"Cosmos" by Witold Grombrowicz  (fic/mys)
"The Tigress of Forli"  by Elizabeth Lev (non-fic)

What I am reading this week: 
"Once Upon A Secret" by Mimi Alford (non-fic)
"Legacy" by Susan Kay (fic)
"Queen of Fashion" by Caroline Weber (non-fic)

Tuesday, February 7, 2012

ENVIOUS MOON by Thomas Christopher Greene

This book has been sitting on my reading pile for a while and when I picked it up, I saw that the setting is Galilee, R.I., an area that I know quite well.  It is the story of obsessive love between two scarred teenagers, from two different social groups.  I found the story somewhat unrealistic, but I kept reading like one does with a summer read. I couldn't find anything in the male character's development to cause him to act so recklessly. The girl's fascination with him was easier to believe.  Because the writing is fairly simple, it is a quick read, and you will finish it in a day or two.  It is a diverting story for a winter day at home or a summer day at the beach.  I can't think why the author uses a few real place names and makes up names for other obvious places in New England, especially the island which could be Block Island or Jamestown.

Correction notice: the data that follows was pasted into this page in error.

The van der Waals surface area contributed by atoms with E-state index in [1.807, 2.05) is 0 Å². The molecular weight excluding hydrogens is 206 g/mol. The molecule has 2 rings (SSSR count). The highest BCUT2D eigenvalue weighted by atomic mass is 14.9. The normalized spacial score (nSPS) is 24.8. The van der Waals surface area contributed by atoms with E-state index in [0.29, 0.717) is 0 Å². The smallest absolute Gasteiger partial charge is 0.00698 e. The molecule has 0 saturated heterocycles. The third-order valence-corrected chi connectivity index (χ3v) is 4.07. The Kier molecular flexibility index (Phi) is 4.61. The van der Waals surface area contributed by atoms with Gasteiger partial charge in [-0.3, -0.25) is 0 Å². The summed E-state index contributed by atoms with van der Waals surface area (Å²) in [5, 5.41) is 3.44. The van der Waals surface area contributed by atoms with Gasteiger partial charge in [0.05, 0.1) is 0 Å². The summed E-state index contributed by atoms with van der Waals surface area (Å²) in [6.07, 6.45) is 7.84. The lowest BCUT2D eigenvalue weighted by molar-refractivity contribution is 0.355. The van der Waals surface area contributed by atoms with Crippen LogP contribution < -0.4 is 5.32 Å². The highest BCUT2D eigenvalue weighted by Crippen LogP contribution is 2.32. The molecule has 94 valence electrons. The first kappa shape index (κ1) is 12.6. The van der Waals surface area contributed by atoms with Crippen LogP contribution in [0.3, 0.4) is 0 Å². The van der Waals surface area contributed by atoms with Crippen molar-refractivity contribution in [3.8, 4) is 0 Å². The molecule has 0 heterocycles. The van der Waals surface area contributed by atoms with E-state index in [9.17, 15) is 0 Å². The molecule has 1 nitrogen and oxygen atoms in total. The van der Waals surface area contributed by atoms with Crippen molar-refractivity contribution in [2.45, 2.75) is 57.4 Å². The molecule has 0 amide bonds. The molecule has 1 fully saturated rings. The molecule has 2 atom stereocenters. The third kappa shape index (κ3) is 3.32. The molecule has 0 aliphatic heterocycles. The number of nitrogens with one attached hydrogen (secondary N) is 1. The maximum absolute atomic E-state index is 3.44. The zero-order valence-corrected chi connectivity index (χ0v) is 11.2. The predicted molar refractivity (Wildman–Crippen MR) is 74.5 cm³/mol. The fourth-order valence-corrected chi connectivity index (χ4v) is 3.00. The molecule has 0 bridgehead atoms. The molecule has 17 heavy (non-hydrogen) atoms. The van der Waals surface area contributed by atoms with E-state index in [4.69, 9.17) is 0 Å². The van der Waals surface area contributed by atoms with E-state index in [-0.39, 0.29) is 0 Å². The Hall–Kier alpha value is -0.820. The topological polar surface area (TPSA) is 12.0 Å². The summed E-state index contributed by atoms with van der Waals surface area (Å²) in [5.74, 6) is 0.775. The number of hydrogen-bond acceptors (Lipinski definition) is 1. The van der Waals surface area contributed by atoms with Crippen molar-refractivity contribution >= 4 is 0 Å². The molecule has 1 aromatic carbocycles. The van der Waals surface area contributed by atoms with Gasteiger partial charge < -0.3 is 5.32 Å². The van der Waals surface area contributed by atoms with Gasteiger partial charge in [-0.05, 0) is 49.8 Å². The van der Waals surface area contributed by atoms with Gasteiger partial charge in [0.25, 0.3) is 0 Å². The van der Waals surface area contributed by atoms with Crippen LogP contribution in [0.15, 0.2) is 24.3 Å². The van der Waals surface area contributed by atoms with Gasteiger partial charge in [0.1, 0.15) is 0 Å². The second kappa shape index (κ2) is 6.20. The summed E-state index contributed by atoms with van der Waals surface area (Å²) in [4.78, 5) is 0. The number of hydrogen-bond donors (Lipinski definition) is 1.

Monday, February 6, 2012

CATHERINE THE GREAT by Robert K. Massie (bio)